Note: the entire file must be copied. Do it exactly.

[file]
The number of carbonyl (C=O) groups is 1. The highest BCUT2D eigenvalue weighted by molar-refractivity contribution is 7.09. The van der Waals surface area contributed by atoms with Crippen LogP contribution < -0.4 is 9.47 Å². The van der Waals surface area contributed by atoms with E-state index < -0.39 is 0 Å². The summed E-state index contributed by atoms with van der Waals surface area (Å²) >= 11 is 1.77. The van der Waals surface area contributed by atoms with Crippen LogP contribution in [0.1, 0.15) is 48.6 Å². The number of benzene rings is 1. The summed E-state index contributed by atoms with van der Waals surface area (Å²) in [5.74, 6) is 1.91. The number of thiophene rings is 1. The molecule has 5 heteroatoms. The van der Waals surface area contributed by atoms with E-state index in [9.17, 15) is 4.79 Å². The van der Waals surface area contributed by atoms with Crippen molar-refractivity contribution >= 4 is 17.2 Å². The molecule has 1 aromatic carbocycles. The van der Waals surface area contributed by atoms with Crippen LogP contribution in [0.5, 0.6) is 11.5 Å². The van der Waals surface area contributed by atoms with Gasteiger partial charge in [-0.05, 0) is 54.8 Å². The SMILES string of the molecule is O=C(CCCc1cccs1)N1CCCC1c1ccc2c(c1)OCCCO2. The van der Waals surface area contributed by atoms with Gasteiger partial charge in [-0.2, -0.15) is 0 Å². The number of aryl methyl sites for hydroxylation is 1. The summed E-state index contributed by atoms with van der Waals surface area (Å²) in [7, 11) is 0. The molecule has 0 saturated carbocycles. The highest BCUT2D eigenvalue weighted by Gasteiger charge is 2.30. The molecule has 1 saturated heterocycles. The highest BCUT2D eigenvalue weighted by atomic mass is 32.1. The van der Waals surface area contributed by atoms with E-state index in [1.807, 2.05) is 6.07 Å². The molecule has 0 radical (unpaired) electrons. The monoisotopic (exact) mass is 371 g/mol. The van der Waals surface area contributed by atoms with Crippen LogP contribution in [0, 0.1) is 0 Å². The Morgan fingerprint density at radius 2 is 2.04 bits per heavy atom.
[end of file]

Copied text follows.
The number of carbonyl (C=O) groups is 1. The highest BCUT2D eigenvalue weighted by molar-refractivity contribution is 7.09. The van der Waals surface area contributed by atoms with Crippen LogP contribution < -0.4 is 9.47 Å². The van der Waals surface area contributed by atoms with E-state index < -0.39 is 0 Å². The summed E-state index contributed by atoms with van der Waals surface area (Å²) >= 11 is 1.77. The van der Waals surface area contributed by atoms with Crippen LogP contribution in [0.1, 0.15) is 48.6 Å². The number of benzene rings is 1. The summed E-state index contributed by atoms with van der Waals surface area (Å²) in [5.74, 6) is 1.91. The number of thiophene rings is 1. The molecule has 5 heteroatoms. The van der Waals surface area contributed by atoms with E-state index in [9.17, 15) is 4.79 Å². The van der Waals surface area contributed by atoms with Crippen molar-refractivity contribution >= 4 is 17.2 Å². The molecule has 1 aromatic carbocycles. The van der Waals surface area contributed by atoms with Crippen LogP contribution in [0.5, 0.6) is 11.5 Å². The van der Waals surface area contributed by atoms with Gasteiger partial charge in [-0.05, 0) is 54.8 Å². The SMILES string of the molecule is O=C(CCCc1cccs1)N1CCCC1c1ccc2c(c1)OCCCO2. The van der Waals surface area contributed by atoms with Gasteiger partial charge in [-0.2, -0.15) is 0 Å². The number of aryl methyl sites for hydroxylation is 1. The summed E-state index contributed by atoms with van der Waals surface area (Å²) in [7, 11) is 0. The molecule has 0 saturated carbocycles. The highest BCUT2D eigenvalue weighted by Gasteiger charge is 2.30. The molecule has 1 saturated heterocycles. The highest BCUT2D eigenvalue weighted by atomic mass is 32.1. The van der Waals surface area contributed by atoms with E-state index in [1.807, 2.05) is 6.07 Å². The molecule has 0 radical (unpaired) electrons. The monoisotopic (exact) mass is 371 g/mol. The van der Waals surface area contributed by atoms with Crippen LogP contribution in [0, 0.1) is 0 Å². The Morgan fingerprint density at radius 2 is 2.04 bits per heavy atom.